Portugal is home to many international schools. These include British, American, French, and German primary schools. Children attending these schools follow a country-specific curriculum. Many expat families enroll their children in international schools because they provide an easy transition if you are considering moving countries again.
Tuition fees can range from anywhere between €9,000 and €15,000 per year, depending on your child’s grade. However, this excludes registration fees and extra costs for school lunches or field trips. Interestingly, a recent study revealed that Portugal has some of the cheapest international schools in Europe.
The pros and cons of international schools in Portugal
Just like state schools in Portugal, international schools also come with their own advantages and disadvantages. Below are some of the biggest factors that you might want to consider when deciding if this is the right option for your child. You can also read more about how to choose a good international school in our guide.
Studying at an international school in Portugal has many advantages. For starters, these schools often provide a higher level of education than state schools and have access to more activities and resources. Moreover, children develop in a multicultural environment by engaging with staff and peers from around the world.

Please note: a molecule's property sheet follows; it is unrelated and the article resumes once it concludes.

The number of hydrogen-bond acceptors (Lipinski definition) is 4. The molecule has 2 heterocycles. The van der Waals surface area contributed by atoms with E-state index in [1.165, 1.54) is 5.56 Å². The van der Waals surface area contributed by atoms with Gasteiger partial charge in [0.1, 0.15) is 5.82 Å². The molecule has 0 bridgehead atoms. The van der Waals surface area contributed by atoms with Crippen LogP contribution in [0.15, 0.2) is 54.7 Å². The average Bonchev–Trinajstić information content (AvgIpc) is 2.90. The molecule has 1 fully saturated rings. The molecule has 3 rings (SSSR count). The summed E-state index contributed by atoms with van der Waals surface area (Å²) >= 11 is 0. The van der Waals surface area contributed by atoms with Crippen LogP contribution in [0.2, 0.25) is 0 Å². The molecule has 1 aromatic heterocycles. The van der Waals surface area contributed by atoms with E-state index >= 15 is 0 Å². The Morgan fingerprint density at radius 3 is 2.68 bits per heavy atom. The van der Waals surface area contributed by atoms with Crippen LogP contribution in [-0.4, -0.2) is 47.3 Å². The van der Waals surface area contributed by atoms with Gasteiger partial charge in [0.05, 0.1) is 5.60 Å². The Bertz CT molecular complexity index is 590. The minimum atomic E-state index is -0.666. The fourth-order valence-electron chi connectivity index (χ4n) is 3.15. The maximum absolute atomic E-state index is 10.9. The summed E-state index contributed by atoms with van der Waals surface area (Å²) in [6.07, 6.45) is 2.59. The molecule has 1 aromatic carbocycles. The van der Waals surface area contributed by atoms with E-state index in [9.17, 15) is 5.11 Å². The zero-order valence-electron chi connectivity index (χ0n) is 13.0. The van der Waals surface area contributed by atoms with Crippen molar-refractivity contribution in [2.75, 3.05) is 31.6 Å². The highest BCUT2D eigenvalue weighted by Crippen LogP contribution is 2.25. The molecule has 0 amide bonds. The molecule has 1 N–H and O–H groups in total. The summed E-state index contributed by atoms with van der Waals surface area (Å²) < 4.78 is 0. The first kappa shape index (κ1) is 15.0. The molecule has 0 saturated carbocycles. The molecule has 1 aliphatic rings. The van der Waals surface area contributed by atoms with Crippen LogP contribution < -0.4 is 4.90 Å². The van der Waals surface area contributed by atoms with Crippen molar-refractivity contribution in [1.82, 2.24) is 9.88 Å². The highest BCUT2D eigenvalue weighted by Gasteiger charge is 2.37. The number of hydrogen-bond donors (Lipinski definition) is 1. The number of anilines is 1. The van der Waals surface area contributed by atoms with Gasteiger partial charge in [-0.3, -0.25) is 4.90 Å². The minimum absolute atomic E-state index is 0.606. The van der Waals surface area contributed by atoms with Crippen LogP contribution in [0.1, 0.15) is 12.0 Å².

The main downside of international schools is, of course, the substantially higher costs when compared to a free state school. Unfortunately, children also tend to integrate less into Portuguese culture and don’t grasp the language as well due to the lack of connection with the local community.
- European Commission Eurydice – official information about the Portuguese primary education system
- Alto Comissariado para as Migrações (ACM) – support for migrants regarding education in Portugal
- DGE (in Portuguese) – a database for curriculums and subjects per grade
- Educamais (in Portuguese) – a list of Montessori schools in Portugal
- Waldorf Infância Viva (in Portuguese) – an article regarding Waldorf education in Portugal